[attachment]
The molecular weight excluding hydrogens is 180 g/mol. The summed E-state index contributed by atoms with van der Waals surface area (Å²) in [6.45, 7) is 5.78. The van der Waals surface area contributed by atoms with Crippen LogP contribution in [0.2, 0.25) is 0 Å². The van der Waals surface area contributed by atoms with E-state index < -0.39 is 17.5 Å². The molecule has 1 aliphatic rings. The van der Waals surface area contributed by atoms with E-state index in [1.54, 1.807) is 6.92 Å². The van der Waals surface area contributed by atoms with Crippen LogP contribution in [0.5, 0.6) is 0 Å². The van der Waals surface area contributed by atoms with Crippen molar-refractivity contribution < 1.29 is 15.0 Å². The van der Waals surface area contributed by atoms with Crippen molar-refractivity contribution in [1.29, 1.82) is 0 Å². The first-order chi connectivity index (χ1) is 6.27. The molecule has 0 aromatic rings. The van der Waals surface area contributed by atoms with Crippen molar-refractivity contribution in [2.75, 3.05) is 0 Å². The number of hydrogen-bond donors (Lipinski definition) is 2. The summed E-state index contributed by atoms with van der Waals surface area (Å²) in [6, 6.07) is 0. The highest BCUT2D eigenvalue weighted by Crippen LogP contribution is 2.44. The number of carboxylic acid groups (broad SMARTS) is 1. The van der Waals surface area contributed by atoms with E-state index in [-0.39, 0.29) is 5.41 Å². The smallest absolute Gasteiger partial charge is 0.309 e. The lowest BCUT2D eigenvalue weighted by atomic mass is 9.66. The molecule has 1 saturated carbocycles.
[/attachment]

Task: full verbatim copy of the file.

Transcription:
The molecular weight excluding hydrogens is 180 g/mol. The summed E-state index contributed by atoms with van der Waals surface area (Å²) in [6.45, 7) is 5.78. The van der Waals surface area contributed by atoms with Crippen LogP contribution in [0.2, 0.25) is 0 Å². The van der Waals surface area contributed by atoms with E-state index < -0.39 is 17.5 Å². The molecule has 1 aliphatic rings. The van der Waals surface area contributed by atoms with E-state index in [1.54, 1.807) is 6.92 Å². The van der Waals surface area contributed by atoms with Crippen LogP contribution in [0.5, 0.6) is 0 Å². The van der Waals surface area contributed by atoms with Crippen molar-refractivity contribution < 1.29 is 15.0 Å². The van der Waals surface area contributed by atoms with Crippen molar-refractivity contribution in [1.29, 1.82) is 0 Å². The first-order chi connectivity index (χ1) is 6.27. The molecule has 0 aromatic rings. The van der Waals surface area contributed by atoms with Crippen molar-refractivity contribution in [2.75, 3.05) is 0 Å². The number of hydrogen-bond donors (Lipinski definition) is 2. The summed E-state index contributed by atoms with van der Waals surface area (Å²) in [6, 6.07) is 0. The highest BCUT2D eigenvalue weighted by Crippen LogP contribution is 2.44. The number of carboxylic acid groups (broad SMARTS) is 1. The van der Waals surface area contributed by atoms with E-state index in [-0.39, 0.29) is 5.41 Å². The smallest absolute Gasteiger partial charge is 0.309 e. The lowest BCUT2D eigenvalue weighted by atomic mass is 9.66. The molecule has 1 saturated carbocycles.